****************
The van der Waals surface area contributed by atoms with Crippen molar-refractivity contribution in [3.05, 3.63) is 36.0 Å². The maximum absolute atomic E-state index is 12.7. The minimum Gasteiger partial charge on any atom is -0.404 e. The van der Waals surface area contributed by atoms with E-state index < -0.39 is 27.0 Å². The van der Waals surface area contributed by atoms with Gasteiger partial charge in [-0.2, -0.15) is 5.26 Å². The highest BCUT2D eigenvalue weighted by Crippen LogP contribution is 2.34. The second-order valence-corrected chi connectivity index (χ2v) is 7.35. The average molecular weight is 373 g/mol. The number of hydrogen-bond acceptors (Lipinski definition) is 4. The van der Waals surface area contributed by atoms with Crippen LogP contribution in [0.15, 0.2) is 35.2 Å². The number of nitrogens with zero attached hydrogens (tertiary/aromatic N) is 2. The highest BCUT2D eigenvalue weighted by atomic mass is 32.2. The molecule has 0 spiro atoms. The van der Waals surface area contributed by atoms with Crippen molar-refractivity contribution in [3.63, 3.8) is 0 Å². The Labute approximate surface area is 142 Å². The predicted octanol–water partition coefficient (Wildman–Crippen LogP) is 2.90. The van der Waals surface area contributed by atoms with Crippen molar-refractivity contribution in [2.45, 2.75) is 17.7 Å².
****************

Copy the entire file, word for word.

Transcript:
The van der Waals surface area contributed by atoms with Crippen molar-refractivity contribution in [3.05, 3.63) is 36.0 Å². The maximum absolute atomic E-state index is 12.7. The minimum Gasteiger partial charge on any atom is -0.404 e. The van der Waals surface area contributed by atoms with E-state index < -0.39 is 27.0 Å². The van der Waals surface area contributed by atoms with Gasteiger partial charge in [-0.2, -0.15) is 5.26 Å². The highest BCUT2D eigenvalue weighted by Crippen LogP contribution is 2.34. The second-order valence-corrected chi connectivity index (χ2v) is 7.35. The average molecular weight is 373 g/mol. The number of hydrogen-bond acceptors (Lipinski definition) is 4. The van der Waals surface area contributed by atoms with Crippen LogP contribution in [0.15, 0.2) is 35.2 Å². The number of nitrogens with zero attached hydrogens (tertiary/aromatic N) is 2. The highest BCUT2D eigenvalue weighted by atomic mass is 32.2. The molecule has 0 spiro atoms. The van der Waals surface area contributed by atoms with Crippen molar-refractivity contribution in [3.63, 3.8) is 0 Å². The Labute approximate surface area is 142 Å². The predicted octanol–water partition coefficient (Wildman–Crippen LogP) is 2.90. The van der Waals surface area contributed by atoms with Crippen molar-refractivity contribution in [2.45, 2.75) is 17.7 Å².